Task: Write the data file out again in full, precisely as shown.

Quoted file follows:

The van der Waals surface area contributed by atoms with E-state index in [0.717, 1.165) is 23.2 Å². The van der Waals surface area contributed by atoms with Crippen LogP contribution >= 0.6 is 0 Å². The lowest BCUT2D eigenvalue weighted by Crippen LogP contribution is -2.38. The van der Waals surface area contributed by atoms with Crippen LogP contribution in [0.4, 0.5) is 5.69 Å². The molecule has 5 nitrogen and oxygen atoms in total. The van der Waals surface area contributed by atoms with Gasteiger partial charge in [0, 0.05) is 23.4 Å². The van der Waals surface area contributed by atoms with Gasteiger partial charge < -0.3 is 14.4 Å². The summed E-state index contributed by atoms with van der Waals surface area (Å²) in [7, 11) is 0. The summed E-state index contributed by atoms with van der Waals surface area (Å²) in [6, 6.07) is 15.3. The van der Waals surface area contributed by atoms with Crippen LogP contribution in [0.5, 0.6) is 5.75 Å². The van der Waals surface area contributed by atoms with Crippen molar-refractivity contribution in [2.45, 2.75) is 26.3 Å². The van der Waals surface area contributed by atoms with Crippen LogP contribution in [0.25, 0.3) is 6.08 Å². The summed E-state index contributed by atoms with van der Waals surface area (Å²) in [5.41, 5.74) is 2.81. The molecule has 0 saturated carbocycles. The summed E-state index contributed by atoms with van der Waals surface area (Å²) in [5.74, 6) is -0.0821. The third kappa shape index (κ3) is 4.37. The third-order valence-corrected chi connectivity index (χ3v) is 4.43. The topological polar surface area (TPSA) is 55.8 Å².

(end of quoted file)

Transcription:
The van der Waals surface area contributed by atoms with E-state index in [0.717, 1.165) is 23.2 Å². The van der Waals surface area contributed by atoms with Crippen LogP contribution >= 0.6 is 0 Å². The lowest BCUT2D eigenvalue weighted by Crippen LogP contribution is -2.38. The van der Waals surface area contributed by atoms with Crippen LogP contribution in [0.4, 0.5) is 5.69 Å². The molecule has 5 nitrogen and oxygen atoms in total. The van der Waals surface area contributed by atoms with Gasteiger partial charge in [0, 0.05) is 23.4 Å². The van der Waals surface area contributed by atoms with Gasteiger partial charge < -0.3 is 14.4 Å². The summed E-state index contributed by atoms with van der Waals surface area (Å²) in [7, 11) is 0. The summed E-state index contributed by atoms with van der Waals surface area (Å²) in [6, 6.07) is 15.3. The van der Waals surface area contributed by atoms with Crippen LogP contribution in [0.5, 0.6) is 5.75 Å². The van der Waals surface area contributed by atoms with Crippen molar-refractivity contribution in [2.45, 2.75) is 26.3 Å². The van der Waals surface area contributed by atoms with Crippen LogP contribution in [0.25, 0.3) is 6.08 Å². The summed E-state index contributed by atoms with van der Waals surface area (Å²) in [5.41, 5.74) is 2.81. The molecule has 0 saturated carbocycles. The summed E-state index contributed by atoms with van der Waals surface area (Å²) in [5.74, 6) is -0.0821. The third kappa shape index (κ3) is 4.37. The third-order valence-corrected chi connectivity index (χ3v) is 4.43. The topological polar surface area (TPSA) is 55.8 Å².